Med thumb peeing waterfalls

Most people can go six to eight hours between peeing and avoid middle of the night forays to the bathroom. But getting up once or twice at night to pee is pretty normal, especially if you’ve been out partying or had a pot of chamomile tea before bed. Nothing to worry about there — you’re unlikely to have chronic frequent urination. If it bothers you, knock off the fluid intake at least an hour or so before hitting the sack.

Pregnancy can also increase bathroom visits for two reasons. Hormonal changes means blood is flowing quicker through your kidneys, which fills your bladder more often. Also a growing uterus can put pressure on your bladder.

What if I need to go a lot?

If you don’t happen to have a bun in the oven and you consistently wake up to pee two or more times a night, you may have a condition called nocturia, the term for chronic frequent urination. At the very least, nocturia interferes with your ability to get the rest you need, leaving you drowsy, cranky, even a bit judgment-impaired the next day.

In the best cases, nocturia may simply be caused by too much fluid at night. (Maybe you worked out late and drank a lot of water?) But it can also be a symptom of more serious conditions like diabetes or, with older people, even heart failure. Diabetes makes you have to pee a lot because the excess sugar that doesn’t get absorbed by your kidneys ends up in your urine and draws extra water, thereby increasing your need to pee. Heart failure causes excess fluids to collect in the kidneys.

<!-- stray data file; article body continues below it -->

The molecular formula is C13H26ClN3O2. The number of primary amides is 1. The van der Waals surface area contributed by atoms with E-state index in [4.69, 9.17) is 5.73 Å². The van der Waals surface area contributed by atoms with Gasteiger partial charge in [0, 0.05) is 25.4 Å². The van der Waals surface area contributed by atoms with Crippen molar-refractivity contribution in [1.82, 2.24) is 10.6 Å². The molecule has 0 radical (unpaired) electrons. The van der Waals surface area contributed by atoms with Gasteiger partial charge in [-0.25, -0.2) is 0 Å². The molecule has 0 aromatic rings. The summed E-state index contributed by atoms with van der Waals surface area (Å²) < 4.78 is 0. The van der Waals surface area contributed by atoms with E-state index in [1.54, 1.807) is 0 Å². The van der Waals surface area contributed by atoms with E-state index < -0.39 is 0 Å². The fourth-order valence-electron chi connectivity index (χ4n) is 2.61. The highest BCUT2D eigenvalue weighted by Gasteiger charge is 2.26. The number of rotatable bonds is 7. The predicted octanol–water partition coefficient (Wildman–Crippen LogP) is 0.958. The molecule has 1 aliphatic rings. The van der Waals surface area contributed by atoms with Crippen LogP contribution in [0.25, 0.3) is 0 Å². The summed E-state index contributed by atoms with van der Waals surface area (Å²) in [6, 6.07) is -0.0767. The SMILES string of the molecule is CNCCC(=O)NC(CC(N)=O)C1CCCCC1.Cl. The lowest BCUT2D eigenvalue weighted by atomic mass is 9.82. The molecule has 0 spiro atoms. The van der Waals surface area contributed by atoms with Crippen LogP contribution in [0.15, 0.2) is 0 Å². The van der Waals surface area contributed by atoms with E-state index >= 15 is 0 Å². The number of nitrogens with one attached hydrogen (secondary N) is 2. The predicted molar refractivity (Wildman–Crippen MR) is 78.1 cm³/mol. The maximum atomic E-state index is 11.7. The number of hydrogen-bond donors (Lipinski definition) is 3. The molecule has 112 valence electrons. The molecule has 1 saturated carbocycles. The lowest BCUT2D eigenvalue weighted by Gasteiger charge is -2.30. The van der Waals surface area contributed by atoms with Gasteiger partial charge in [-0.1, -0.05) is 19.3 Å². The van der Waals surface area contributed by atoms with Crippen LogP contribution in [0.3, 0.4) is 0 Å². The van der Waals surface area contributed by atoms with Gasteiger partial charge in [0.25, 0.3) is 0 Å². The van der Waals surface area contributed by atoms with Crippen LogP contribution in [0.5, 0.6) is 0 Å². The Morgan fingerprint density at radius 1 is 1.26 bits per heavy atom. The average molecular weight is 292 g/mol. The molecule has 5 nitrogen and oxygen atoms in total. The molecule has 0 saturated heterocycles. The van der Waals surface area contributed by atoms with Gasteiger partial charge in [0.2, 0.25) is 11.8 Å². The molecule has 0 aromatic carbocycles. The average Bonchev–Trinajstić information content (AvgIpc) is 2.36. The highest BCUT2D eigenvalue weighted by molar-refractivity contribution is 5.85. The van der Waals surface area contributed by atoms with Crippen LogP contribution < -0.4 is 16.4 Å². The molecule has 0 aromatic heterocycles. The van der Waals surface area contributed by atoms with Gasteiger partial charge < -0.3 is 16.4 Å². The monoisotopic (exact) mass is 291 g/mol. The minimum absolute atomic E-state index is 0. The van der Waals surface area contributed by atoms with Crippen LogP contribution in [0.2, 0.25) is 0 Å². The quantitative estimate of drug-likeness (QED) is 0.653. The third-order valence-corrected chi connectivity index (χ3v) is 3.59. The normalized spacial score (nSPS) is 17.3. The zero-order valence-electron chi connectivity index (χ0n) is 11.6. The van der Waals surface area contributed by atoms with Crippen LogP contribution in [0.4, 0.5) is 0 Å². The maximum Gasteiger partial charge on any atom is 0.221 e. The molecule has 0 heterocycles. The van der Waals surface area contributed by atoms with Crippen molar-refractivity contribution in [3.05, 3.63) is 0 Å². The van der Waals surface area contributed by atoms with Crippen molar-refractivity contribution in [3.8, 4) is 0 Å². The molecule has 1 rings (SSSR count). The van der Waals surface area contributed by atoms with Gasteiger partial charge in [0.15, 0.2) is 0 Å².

Nocturia can also result if you’ve had a recent urinary tract infection or if you have an overactive bladder, officially called "urge incontinence." Fortunately, there are things you can do to help: Avoid irritants such as caffeine, alcohol and spicy foods, especially after dinner. Women should stay away from those feminine wipes since the chemicals can be irritating. Kegel exercises can also help, since they strengthen pelvic floor muscles — never a bad thing.

Note that nocturia does become more common with age, thanks to the decline of an anti-diuretic hormone. For those who have a problem with nocturia that is not a symptom of a more serious health problem, doctors can prescribe drugs that reduce the urge to go at night. However, potential side effects of these drugs — blurred vision, dry mouth, constipation, memory impairment — are not pleasant.

But don’t sweat the occasional trip to the loo. It’s better to get up and go than to hold it in. Keep the lights dim to be least disruptive to your sleepy state — just bright enough to aim accurately.